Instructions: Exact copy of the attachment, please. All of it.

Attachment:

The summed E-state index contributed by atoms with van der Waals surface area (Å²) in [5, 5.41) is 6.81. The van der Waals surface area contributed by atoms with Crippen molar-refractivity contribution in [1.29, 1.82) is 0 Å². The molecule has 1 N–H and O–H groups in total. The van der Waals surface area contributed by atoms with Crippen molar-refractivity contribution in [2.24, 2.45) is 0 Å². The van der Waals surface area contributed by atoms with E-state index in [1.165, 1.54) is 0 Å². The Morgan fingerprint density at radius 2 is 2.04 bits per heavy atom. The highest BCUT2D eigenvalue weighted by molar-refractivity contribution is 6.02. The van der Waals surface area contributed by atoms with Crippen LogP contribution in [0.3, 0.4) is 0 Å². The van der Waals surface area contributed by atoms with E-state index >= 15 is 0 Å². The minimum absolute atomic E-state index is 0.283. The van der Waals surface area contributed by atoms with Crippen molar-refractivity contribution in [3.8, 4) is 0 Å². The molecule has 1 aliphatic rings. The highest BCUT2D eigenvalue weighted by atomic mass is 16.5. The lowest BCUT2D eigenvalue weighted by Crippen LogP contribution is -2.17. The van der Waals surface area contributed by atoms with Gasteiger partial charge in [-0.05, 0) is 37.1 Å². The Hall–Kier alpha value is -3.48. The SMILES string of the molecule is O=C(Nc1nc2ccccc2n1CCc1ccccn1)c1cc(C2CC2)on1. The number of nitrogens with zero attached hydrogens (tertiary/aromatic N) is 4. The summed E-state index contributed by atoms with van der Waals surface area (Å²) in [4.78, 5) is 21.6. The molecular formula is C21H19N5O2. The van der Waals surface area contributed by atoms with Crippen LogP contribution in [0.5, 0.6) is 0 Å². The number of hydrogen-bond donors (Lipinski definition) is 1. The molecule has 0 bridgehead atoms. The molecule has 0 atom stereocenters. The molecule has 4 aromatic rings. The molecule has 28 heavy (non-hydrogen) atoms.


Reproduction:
The summed E-state index contributed by atoms with van der Waals surface area (Å²) in [5, 5.41) is 6.81. The van der Waals surface area contributed by atoms with Crippen molar-refractivity contribution in [1.29, 1.82) is 0 Å². The molecule has 1 N–H and O–H groups in total. The van der Waals surface area contributed by atoms with Crippen molar-refractivity contribution in [2.24, 2.45) is 0 Å². The van der Waals surface area contributed by atoms with E-state index in [1.165, 1.54) is 0 Å². The Morgan fingerprint density at radius 2 is 2.04 bits per heavy atom. The highest BCUT2D eigenvalue weighted by molar-refractivity contribution is 6.02. The van der Waals surface area contributed by atoms with Crippen LogP contribution in [0.3, 0.4) is 0 Å². The van der Waals surface area contributed by atoms with E-state index >= 15 is 0 Å². The minimum absolute atomic E-state index is 0.283. The van der Waals surface area contributed by atoms with Crippen molar-refractivity contribution in [3.8, 4) is 0 Å². The molecule has 1 aliphatic rings. The highest BCUT2D eigenvalue weighted by atomic mass is 16.5. The lowest BCUT2D eigenvalue weighted by Crippen LogP contribution is -2.17. The van der Waals surface area contributed by atoms with Gasteiger partial charge in [-0.05, 0) is 37.1 Å². The Hall–Kier alpha value is -3.48. The SMILES string of the molecule is O=C(Nc1nc2ccccc2n1CCc1ccccn1)c1cc(C2CC2)on1. The number of nitrogens with zero attached hydrogens (tertiary/aromatic N) is 4. The summed E-state index contributed by atoms with van der Waals surface area (Å²) in [4.78, 5) is 21.6. The molecular formula is C21H19N5O2. The van der Waals surface area contributed by atoms with Crippen LogP contribution in [0.5, 0.6) is 0 Å². The number of hydrogen-bond donors (Lipinski definition) is 1. The molecule has 0 bridgehead atoms. The molecule has 0 atom stereocenters. The molecule has 4 aromatic rings. The molecule has 28 heavy (non-hydrogen) atoms.